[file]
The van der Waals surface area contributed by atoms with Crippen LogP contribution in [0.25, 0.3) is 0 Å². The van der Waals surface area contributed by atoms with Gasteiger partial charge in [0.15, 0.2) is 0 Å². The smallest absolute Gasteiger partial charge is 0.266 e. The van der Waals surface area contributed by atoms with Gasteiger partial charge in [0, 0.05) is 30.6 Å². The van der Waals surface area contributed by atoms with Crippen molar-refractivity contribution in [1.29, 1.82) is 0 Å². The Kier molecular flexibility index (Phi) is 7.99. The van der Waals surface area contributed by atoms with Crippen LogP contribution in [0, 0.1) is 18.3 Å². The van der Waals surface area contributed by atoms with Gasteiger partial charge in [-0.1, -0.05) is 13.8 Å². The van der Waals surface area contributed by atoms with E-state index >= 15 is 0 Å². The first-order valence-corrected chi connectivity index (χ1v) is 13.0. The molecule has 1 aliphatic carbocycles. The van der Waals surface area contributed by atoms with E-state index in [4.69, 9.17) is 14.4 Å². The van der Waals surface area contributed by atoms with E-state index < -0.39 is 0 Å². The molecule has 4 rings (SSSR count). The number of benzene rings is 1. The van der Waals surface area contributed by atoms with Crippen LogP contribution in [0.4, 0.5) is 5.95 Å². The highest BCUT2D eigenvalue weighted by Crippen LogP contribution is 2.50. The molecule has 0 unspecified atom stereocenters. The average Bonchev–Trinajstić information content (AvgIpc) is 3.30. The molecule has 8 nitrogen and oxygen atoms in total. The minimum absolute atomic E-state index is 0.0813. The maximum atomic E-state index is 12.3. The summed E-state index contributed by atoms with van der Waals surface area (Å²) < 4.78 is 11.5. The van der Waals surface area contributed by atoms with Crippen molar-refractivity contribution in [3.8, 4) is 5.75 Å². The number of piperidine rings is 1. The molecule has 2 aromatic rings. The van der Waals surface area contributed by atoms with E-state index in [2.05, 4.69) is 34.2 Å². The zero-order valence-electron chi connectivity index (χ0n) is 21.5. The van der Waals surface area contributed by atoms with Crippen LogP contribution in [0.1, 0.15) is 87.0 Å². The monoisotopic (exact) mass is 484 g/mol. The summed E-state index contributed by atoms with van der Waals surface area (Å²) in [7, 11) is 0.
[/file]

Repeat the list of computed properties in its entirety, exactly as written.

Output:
The van der Waals surface area contributed by atoms with Crippen LogP contribution in [0.25, 0.3) is 0 Å². The van der Waals surface area contributed by atoms with Gasteiger partial charge in [0.15, 0.2) is 0 Å². The smallest absolute Gasteiger partial charge is 0.266 e. The van der Waals surface area contributed by atoms with Gasteiger partial charge in [0, 0.05) is 30.6 Å². The van der Waals surface area contributed by atoms with Crippen molar-refractivity contribution in [1.29, 1.82) is 0 Å². The Kier molecular flexibility index (Phi) is 7.99. The van der Waals surface area contributed by atoms with Crippen LogP contribution in [0, 0.1) is 18.3 Å². The van der Waals surface area contributed by atoms with Gasteiger partial charge in [-0.1, -0.05) is 13.8 Å². The van der Waals surface area contributed by atoms with E-state index >= 15 is 0 Å². The first-order valence-corrected chi connectivity index (χ1v) is 13.0. The molecule has 1 aliphatic carbocycles. The van der Waals surface area contributed by atoms with E-state index in [4.69, 9.17) is 14.4 Å². The van der Waals surface area contributed by atoms with E-state index < -0.39 is 0 Å². The molecule has 4 rings (SSSR count). The number of benzene rings is 1. The van der Waals surface area contributed by atoms with Crippen LogP contribution in [0.4, 0.5) is 5.95 Å². The highest BCUT2D eigenvalue weighted by Crippen LogP contribution is 2.50. The molecule has 0 unspecified atom stereocenters. The average Bonchev–Trinajstić information content (AvgIpc) is 3.30. The molecule has 8 nitrogen and oxygen atoms in total. The minimum absolute atomic E-state index is 0.0813. The maximum atomic E-state index is 12.3. The summed E-state index contributed by atoms with van der Waals surface area (Å²) < 4.78 is 11.5. The van der Waals surface area contributed by atoms with Crippen molar-refractivity contribution in [3.8, 4) is 5.75 Å². The number of piperidine rings is 1. The molecule has 2 aromatic rings. The van der Waals surface area contributed by atoms with E-state index in [2.05, 4.69) is 34.2 Å². The zero-order valence-electron chi connectivity index (χ0n) is 21.5. The van der Waals surface area contributed by atoms with Crippen LogP contribution in [0.1, 0.15) is 87.0 Å². The monoisotopic (exact) mass is 484 g/mol. The summed E-state index contributed by atoms with van der Waals surface area (Å²) in [7, 11) is 0.